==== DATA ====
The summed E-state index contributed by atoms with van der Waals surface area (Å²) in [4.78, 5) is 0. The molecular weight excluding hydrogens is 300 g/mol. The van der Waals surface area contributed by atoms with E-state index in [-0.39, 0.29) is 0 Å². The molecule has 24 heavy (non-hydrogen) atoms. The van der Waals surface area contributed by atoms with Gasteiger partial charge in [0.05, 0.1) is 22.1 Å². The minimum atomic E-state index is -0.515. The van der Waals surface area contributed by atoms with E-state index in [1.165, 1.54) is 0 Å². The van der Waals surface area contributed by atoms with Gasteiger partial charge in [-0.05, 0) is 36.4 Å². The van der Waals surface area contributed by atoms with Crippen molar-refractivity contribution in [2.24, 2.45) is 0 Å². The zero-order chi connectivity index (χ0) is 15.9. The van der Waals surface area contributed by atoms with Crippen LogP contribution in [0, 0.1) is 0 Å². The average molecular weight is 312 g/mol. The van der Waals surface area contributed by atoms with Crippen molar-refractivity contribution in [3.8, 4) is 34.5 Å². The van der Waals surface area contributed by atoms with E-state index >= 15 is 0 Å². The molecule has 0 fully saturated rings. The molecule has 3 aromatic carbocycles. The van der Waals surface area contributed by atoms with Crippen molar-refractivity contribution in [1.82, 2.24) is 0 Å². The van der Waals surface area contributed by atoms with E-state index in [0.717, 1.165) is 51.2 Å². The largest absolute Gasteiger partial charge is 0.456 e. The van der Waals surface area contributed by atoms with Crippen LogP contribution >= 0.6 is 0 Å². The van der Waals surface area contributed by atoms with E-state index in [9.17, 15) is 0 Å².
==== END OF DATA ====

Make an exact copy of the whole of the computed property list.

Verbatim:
The summed E-state index contributed by atoms with van der Waals surface area (Å²) in [4.78, 5) is 0. The molecular weight excluding hydrogens is 300 g/mol. The van der Waals surface area contributed by atoms with E-state index in [-0.39, 0.29) is 0 Å². The molecule has 24 heavy (non-hydrogen) atoms. The van der Waals surface area contributed by atoms with Gasteiger partial charge in [0.05, 0.1) is 22.1 Å². The minimum atomic E-state index is -0.515. The van der Waals surface area contributed by atoms with E-state index in [1.165, 1.54) is 0 Å². The van der Waals surface area contributed by atoms with Gasteiger partial charge in [-0.05, 0) is 36.4 Å². The van der Waals surface area contributed by atoms with Crippen molar-refractivity contribution in [2.24, 2.45) is 0 Å². The zero-order chi connectivity index (χ0) is 15.9. The van der Waals surface area contributed by atoms with Crippen LogP contribution in [0, 0.1) is 0 Å². The average molecular weight is 312 g/mol. The van der Waals surface area contributed by atoms with Crippen molar-refractivity contribution in [3.8, 4) is 34.5 Å². The van der Waals surface area contributed by atoms with E-state index >= 15 is 0 Å². The molecule has 0 fully saturated rings. The molecule has 3 aromatic carbocycles. The van der Waals surface area contributed by atoms with Crippen molar-refractivity contribution in [1.82, 2.24) is 0 Å². The van der Waals surface area contributed by atoms with E-state index in [0.717, 1.165) is 51.2 Å². The largest absolute Gasteiger partial charge is 0.456 e. The van der Waals surface area contributed by atoms with Crippen LogP contribution >= 0.6 is 0 Å². The van der Waals surface area contributed by atoms with E-state index in [9.17, 15) is 0 Å².